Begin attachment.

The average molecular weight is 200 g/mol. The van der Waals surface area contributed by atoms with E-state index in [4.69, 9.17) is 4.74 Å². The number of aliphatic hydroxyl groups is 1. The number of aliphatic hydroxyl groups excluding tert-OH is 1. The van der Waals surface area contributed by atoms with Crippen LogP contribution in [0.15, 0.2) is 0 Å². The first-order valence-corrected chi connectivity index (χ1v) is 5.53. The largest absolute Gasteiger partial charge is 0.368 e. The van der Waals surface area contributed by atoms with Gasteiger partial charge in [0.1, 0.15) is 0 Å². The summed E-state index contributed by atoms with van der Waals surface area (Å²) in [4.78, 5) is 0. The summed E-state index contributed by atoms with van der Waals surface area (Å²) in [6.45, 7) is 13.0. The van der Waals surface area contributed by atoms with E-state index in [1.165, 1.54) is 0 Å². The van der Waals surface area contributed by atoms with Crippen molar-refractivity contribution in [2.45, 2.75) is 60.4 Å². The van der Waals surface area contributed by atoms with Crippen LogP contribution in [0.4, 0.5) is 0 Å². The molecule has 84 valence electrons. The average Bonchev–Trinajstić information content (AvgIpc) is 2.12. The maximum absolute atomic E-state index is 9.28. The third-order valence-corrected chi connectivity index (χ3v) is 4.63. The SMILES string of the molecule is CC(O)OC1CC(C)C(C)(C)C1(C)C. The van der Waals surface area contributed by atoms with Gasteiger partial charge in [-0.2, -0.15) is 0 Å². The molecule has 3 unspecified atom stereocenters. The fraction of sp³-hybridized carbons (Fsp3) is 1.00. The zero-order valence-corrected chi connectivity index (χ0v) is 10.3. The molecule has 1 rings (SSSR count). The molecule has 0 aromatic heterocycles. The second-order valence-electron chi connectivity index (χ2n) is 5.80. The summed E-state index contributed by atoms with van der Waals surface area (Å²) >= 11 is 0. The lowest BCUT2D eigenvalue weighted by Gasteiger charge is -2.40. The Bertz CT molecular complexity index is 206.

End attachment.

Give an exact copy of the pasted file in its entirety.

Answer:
The average molecular weight is 200 g/mol. The van der Waals surface area contributed by atoms with E-state index in [4.69, 9.17) is 4.74 Å². The number of aliphatic hydroxyl groups is 1. The number of aliphatic hydroxyl groups excluding tert-OH is 1. The van der Waals surface area contributed by atoms with Crippen LogP contribution in [0.15, 0.2) is 0 Å². The first-order valence-corrected chi connectivity index (χ1v) is 5.53. The largest absolute Gasteiger partial charge is 0.368 e. The van der Waals surface area contributed by atoms with Gasteiger partial charge in [0.1, 0.15) is 0 Å². The summed E-state index contributed by atoms with van der Waals surface area (Å²) in [4.78, 5) is 0. The summed E-state index contributed by atoms with van der Waals surface area (Å²) in [6.45, 7) is 13.0. The van der Waals surface area contributed by atoms with E-state index in [1.165, 1.54) is 0 Å². The van der Waals surface area contributed by atoms with Crippen molar-refractivity contribution in [2.45, 2.75) is 60.4 Å². The van der Waals surface area contributed by atoms with Crippen LogP contribution in [0.4, 0.5) is 0 Å². The molecule has 84 valence electrons. The average Bonchev–Trinajstić information content (AvgIpc) is 2.12. The maximum absolute atomic E-state index is 9.28. The third-order valence-corrected chi connectivity index (χ3v) is 4.63. The SMILES string of the molecule is CC(O)OC1CC(C)C(C)(C)C1(C)C. The van der Waals surface area contributed by atoms with Gasteiger partial charge in [-0.2, -0.15) is 0 Å². The molecule has 3 unspecified atom stereocenters. The fraction of sp³-hybridized carbons (Fsp3) is 1.00. The zero-order valence-corrected chi connectivity index (χ0v) is 10.3. The molecule has 1 rings (SSSR count). The molecule has 0 aromatic heterocycles. The second-order valence-electron chi connectivity index (χ2n) is 5.80. The summed E-state index contributed by atoms with van der Waals surface area (Å²) >= 11 is 0. The lowest BCUT2D eigenvalue weighted by Gasteiger charge is -2.40. The Bertz CT molecular complexity index is 206.